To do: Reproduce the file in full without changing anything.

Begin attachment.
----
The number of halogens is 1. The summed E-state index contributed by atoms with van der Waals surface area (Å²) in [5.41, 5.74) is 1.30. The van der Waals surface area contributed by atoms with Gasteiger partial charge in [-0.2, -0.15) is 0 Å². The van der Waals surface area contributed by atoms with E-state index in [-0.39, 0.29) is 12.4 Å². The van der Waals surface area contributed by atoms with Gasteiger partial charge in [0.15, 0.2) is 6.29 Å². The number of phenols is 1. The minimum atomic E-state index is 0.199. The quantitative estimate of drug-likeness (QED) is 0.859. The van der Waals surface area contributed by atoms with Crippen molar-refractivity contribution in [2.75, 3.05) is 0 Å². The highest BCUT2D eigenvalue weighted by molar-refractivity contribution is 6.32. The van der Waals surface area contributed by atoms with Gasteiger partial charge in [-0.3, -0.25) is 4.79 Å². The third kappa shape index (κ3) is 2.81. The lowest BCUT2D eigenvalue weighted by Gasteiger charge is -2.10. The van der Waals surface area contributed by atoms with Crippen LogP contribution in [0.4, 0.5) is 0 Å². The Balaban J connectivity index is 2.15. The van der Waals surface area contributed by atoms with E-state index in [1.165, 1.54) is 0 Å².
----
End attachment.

The number of halogens is 1. The summed E-state index contributed by atoms with van der Waals surface area (Å²) in [5.41, 5.74) is 1.30. The van der Waals surface area contributed by atoms with Gasteiger partial charge in [-0.2, -0.15) is 0 Å². The van der Waals surface area contributed by atoms with E-state index in [-0.39, 0.29) is 12.4 Å². The van der Waals surface area contributed by atoms with Gasteiger partial charge in [0.15, 0.2) is 6.29 Å². The number of phenols is 1. The minimum atomic E-state index is 0.199. The quantitative estimate of drug-likeness (QED) is 0.859. The van der Waals surface area contributed by atoms with Crippen molar-refractivity contribution in [2.75, 3.05) is 0 Å². The highest BCUT2D eigenvalue weighted by molar-refractivity contribution is 6.32. The van der Waals surface area contributed by atoms with Gasteiger partial charge in [-0.3, -0.25) is 4.79 Å². The third kappa shape index (κ3) is 2.81. The lowest BCUT2D eigenvalue weighted by Gasteiger charge is -2.10. The van der Waals surface area contributed by atoms with Crippen LogP contribution in [0.4, 0.5) is 0 Å². The Balaban J connectivity index is 2.15. The van der Waals surface area contributed by atoms with E-state index in [1.165, 1.54) is 0 Å².